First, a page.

BOSTON (MainStreet) -- America's $7.25-an-hour minimum wage doesn't go far these days, but here's a look at some U.S. housing markets where families with two minimum-wage breadwinners should be able to buy their own homes.
"These markets are not automatic bargains, but there are bargains to be found there," says Daren Blomquist of RealtyTrac, which recently analyzed housing affordability in 325 counties for us and found a handful where families can pay for three-bedroom places with two full-time minimum-wage jobs.
Most of the markets are in the Midwest's "Rust Belt," and Blomquist says they're affordable because they generally have iffy job opportunities, declining populations and a "brain drain" of skilled workers.
"There are fewer people in these markets than there were 10 or 15 years ago, and especially fewer people with kind of skills that garner high-paying jobs that allow them to afford higher-priced properties," he says.
As such, Blomquist recommends doing lots of research before moving to these markets or buying investment property there.
"Your assumption shouldn't be: 'Well, I can buy a house for under $70,000 or even less than $50,000 in some cases, and that's a good bargain,'" he says. "You'll want to do the same due diligence that you'd do before buying a million-dollar home."
Still, the expert adds that the markets below aren't necessarily doomed to permanent decline.
"America is all about second chances, and I think a lot of these markets will have second chances," Blomquist says. "Buying when they're down and out could be a really good investment, especially if you do so smartly."
Read on to check out five counties that RealtyTrac found offer three-bedroom houses, condos or townhouse at prices families can realistically afford with around $21,000 of gross annual household income.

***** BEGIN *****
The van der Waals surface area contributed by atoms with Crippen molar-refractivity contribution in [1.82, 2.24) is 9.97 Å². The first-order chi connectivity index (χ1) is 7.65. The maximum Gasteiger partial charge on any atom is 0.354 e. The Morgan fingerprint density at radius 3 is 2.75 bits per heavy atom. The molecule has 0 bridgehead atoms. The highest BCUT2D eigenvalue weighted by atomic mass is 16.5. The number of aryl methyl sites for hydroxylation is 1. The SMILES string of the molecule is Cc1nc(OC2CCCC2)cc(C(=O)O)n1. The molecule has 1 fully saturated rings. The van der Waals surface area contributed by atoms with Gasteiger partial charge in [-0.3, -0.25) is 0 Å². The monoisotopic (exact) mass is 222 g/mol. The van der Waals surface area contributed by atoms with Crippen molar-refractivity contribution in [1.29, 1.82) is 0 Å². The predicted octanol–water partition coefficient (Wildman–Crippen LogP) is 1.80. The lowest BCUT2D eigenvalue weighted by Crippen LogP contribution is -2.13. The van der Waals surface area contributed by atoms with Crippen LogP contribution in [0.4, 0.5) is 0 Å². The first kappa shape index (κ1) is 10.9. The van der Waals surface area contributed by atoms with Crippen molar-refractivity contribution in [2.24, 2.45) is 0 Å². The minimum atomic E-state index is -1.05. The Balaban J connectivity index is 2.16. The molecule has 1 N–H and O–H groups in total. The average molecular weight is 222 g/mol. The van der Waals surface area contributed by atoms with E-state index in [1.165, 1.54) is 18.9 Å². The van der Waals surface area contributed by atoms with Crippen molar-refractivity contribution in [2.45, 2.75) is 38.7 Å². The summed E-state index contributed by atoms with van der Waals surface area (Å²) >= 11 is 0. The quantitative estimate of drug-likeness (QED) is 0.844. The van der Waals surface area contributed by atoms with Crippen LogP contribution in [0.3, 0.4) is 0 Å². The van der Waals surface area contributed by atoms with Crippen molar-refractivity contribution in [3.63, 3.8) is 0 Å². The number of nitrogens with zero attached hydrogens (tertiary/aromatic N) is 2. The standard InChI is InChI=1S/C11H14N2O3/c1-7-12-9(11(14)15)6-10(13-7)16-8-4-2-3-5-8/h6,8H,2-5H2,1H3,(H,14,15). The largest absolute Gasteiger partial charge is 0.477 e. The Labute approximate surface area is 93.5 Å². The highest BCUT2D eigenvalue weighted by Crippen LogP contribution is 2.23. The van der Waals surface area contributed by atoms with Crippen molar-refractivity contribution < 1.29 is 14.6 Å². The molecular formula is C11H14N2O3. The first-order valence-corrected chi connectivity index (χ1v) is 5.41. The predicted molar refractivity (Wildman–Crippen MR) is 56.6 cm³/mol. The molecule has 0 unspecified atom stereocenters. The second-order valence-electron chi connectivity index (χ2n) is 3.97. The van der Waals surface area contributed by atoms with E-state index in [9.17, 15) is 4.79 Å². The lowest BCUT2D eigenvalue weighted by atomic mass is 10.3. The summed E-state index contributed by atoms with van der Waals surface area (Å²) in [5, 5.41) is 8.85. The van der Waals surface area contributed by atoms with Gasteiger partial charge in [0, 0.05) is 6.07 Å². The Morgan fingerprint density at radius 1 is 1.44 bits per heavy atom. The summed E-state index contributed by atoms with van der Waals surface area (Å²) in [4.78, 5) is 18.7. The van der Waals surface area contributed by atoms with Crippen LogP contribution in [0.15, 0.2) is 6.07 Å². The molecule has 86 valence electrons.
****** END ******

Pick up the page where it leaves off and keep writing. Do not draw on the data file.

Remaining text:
That's well below the $30,160 a year that two full-time minimum-wage jobs pay. (You can also click here to see five markets that require $150,000 or more in annual household income to comfortably afford.)
Minimum-wage workers in the counties below can cover a median-priced three-bedroom home's mortgage, insurance, taxes and maintenance with no more than 25% of gross annual income.
RealtyTrac based median property values on prices paid for three-bedroom homes sold during 2013's fourth quarter, while affordability calculations assume families buy places with 20% down and 4.46% 30-year fixed-rate mortgages. The firm also presumed typical homeowners pay 1.04% of a place's value in property taxes, 0.4% on maintenance and 0.35% for insurance in a given year.
Lastly, the list below assumes that families have two wage earners who make the applicable state or federal minimum wage and get at least 40 hours of pay every week (including those with holidays and vacations).
Markets appear in descending order of how much income you'd need to cover a median-priced three-bedroom in each county. Local jobless rates refer to U.S. Bureau of Labor Statistics figures from January (the latest period with county-level data available) and are not seasonally adjusted.